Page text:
But that said, they do make great rain wheels and you see them being used a lot on the circuit.
Once the skin comes off, the wheels slide with ease and slow you down decently, for me this is where they really shine. Because of this, they make great freeride and open road downhill wheels, and they perform great over a variety of surfaces and textures.
The slide of the wheels can be unpredictable at times, but not in such a way that you should worry much about it. More like it will simply annoy you from time to time.
So whilst the grip to slip initiation is consistent, the wheel can sometimes offer different sliding feels depending on how you weight your board and how you initiate your slide.
Finally, the slide is sugary and kind of in the pavement, though this can vary depending on the surface you are skating on. For example, with chunder/rougher roads. it sometimes feels buttery and a bit more sugary. In comparison it feels more on top of the pavement on smoother roads.
Are they durable?
Unless you are skating down huge mountain roads that will need you to slide a lot, these wheels should last you a long time. They don’t wear as much as I thought they would and have worn 4mm since I started using them. I don’t expect them to last forever.
When you look at the performance characteristics, it makes sense for these wheels to wear at a reasonable/fast rate. The buttery slide is synonymous with faster wearing and you simply can’t get the same performance if you make the wheel more durable. I feel like it’s one of the situation where you simply have to accept it for what it is.
Simply put, this wheel is a jack of all trades and master of none of product – I can’t wholeheartedly recommend it if you are trying to win a race.
For example, the downhill skate wheels for today’s market outperform this one when it comes to racing. The use of larger cores, higher rebound urethane, and wider contact patches yield faster roll speed, grip and slow down power. The way the Kegel is today means it cannot compete effectively.
I do believe they will still be very competitive for long distance pushing, but I do not have the experience to back that statement up. The wheels hold a lot of momentum but the urethane doesn’t have enough rebound for fast acceleration of the line and for a higher top speed.
What are they great for?
When it comes to freeriding, open road downhill skating and commuting, these wheels are clear winners.
For freeriding, the wheels become slippery and easy to manage once both the skin and lips come off. The happy-thane is very forgiving an allows for a smooth transition between gripping and slipping.
Whilst in the slide, the wheel isn’t exceedingly grippy either. You can easily stand up slide them comfortably. The wheels are pretty great if you want something you can stand up slide but still put your hands down and take downhill lines with.
For open-road dh skating, these wheels are exactly what you want, especially if you are doing it for the first time. These wheels offer decent slowing down power and aren’t at all difficult to control. You can take downhill lines, slow down with ease without stressing about icing out or high siding.
Their large 80mm size really smooths out the ride and you can tackle wavey, rougher pavements with ease. They also slide smoothly over chunder and have a relatively consistent slide over different pavements and textures. This is where these wheels really shine.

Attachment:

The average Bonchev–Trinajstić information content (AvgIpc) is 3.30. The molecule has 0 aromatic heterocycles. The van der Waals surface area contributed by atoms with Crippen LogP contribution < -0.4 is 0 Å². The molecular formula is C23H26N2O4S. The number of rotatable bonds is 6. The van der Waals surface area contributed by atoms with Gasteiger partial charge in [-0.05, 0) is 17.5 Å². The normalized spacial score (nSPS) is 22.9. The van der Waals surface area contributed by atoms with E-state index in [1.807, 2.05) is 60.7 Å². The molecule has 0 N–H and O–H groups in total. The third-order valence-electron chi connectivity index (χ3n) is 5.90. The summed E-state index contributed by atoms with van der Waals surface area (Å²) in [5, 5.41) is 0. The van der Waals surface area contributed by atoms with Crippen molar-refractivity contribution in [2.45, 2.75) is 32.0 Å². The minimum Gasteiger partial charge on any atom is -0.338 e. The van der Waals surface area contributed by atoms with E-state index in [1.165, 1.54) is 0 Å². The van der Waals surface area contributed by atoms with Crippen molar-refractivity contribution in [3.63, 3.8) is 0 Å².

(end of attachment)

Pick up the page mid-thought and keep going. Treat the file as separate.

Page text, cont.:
For commuting and pushing in general, these wheels are fantastic. Once you get used to how heavy they are, you enjoy the momentum and how long they can carry you for.
Also, their size allows them to really smooth out the ride and provide a very comfortable skating experience on a variety of roads and surfaces. Plus, I’m pretty sure pebbles are scared of these wheels.
Who do I recommend them for?
Beginner/Intermediate downhill skaters
Beginner downhill skaters need a wheel that will challenge them to get their sliding under control, but not make it exceedingly difficult for them. The Kegel is such a wheel.
Once the skin is gone, the wheel slides easily and smoothly. It has a smooth transition from slip to grip, but the square-ish lips don’t make it too easy.
in summary, the Kegel will allow a skater to get to grips with their sliding and encourage them to improve their technique. That said, complete beginners should stay away from this wheel as it will be too much of a challenge for them.
These large wheels will provide a smooth riding experience over a variety of environments and surfaces. They will allow you to comfortably ride over cracks, pebbles and other road imperfections. Finally, once they get rolling they will not stop. They will keep their momentum and carry you further over flat surfaces.
Whilst smaller wheels are better because they are easier to push out and you can manhandle them. There is something to be said about a huge wheel you can standup slide. These wheels will provide a lot of roll speed and momentum, meaning you can go for bigger slides, go faster, and enjoy a smoother the ride at your rougher spots.
Open road dh skaters
For open road stuff, these wheels are what you want. As I mentioned above, they are easy to slide, slow you down to decently and smooth out the ride on rougher, wavey roads.
These qualities are exactly what you want for open road skating. If you can get a wheel that you can control with ease, that slows you down appropriately, slides similarly on different pavements, that will get you down the hill without fighting you much, then thats a product you should take very seriously. The Kegels meet all these requirements with ease.
I skated them down a chunder run, sliding over wavey pavement that differed in texture. These wheels made it all too easy and honestly kind of ruined the fun of the challenge for me.
Are these wheels worth it?
My conclusion would be a yes, but only if you use them for the right purpose.
As an all-round wheel that will perform decently and last you a decent amount of time, they are totally worth it.
So yes, whilst they won’t win you any races or be the most durable, the Kegels will put a smile on your face. You can buy yourself a set on the loaded website here.
They are perfect the way they are,